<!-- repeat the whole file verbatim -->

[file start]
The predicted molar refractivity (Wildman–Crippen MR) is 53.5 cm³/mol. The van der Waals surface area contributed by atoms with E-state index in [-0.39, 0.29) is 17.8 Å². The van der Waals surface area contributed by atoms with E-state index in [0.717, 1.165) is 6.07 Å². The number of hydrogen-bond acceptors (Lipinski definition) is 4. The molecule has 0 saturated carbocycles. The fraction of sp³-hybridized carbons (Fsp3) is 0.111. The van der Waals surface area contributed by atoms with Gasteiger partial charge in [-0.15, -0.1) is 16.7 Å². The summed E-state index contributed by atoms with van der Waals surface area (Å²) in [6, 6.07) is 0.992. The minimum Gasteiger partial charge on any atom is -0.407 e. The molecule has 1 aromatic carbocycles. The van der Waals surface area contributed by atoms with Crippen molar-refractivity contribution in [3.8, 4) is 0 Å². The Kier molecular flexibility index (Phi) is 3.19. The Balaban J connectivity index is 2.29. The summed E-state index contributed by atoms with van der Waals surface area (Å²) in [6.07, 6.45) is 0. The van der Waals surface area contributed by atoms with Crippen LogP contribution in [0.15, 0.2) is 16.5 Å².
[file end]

The predicted molar refractivity (Wildman–Crippen MR) is 53.5 cm³/mol. The van der Waals surface area contributed by atoms with E-state index in [-0.39, 0.29) is 17.8 Å². The van der Waals surface area contributed by atoms with E-state index in [0.717, 1.165) is 6.07 Å². The number of hydrogen-bond acceptors (Lipinski definition) is 4. The molecule has 0 saturated carbocycles. The fraction of sp³-hybridized carbons (Fsp3) is 0.111. The van der Waals surface area contributed by atoms with Gasteiger partial charge in [-0.15, -0.1) is 16.7 Å². The summed E-state index contributed by atoms with van der Waals surface area (Å²) in [6, 6.07) is 0.992. The minimum Gasteiger partial charge on any atom is -0.407 e. The molecule has 1 aromatic carbocycles. The van der Waals surface area contributed by atoms with Crippen molar-refractivity contribution in [3.8, 4) is 0 Å². The Kier molecular flexibility index (Phi) is 3.19. The Balaban J connectivity index is 2.29. The summed E-state index contributed by atoms with van der Waals surface area (Å²) in [6.07, 6.45) is 0. The van der Waals surface area contributed by atoms with Crippen LogP contribution in [0.15, 0.2) is 16.5 Å².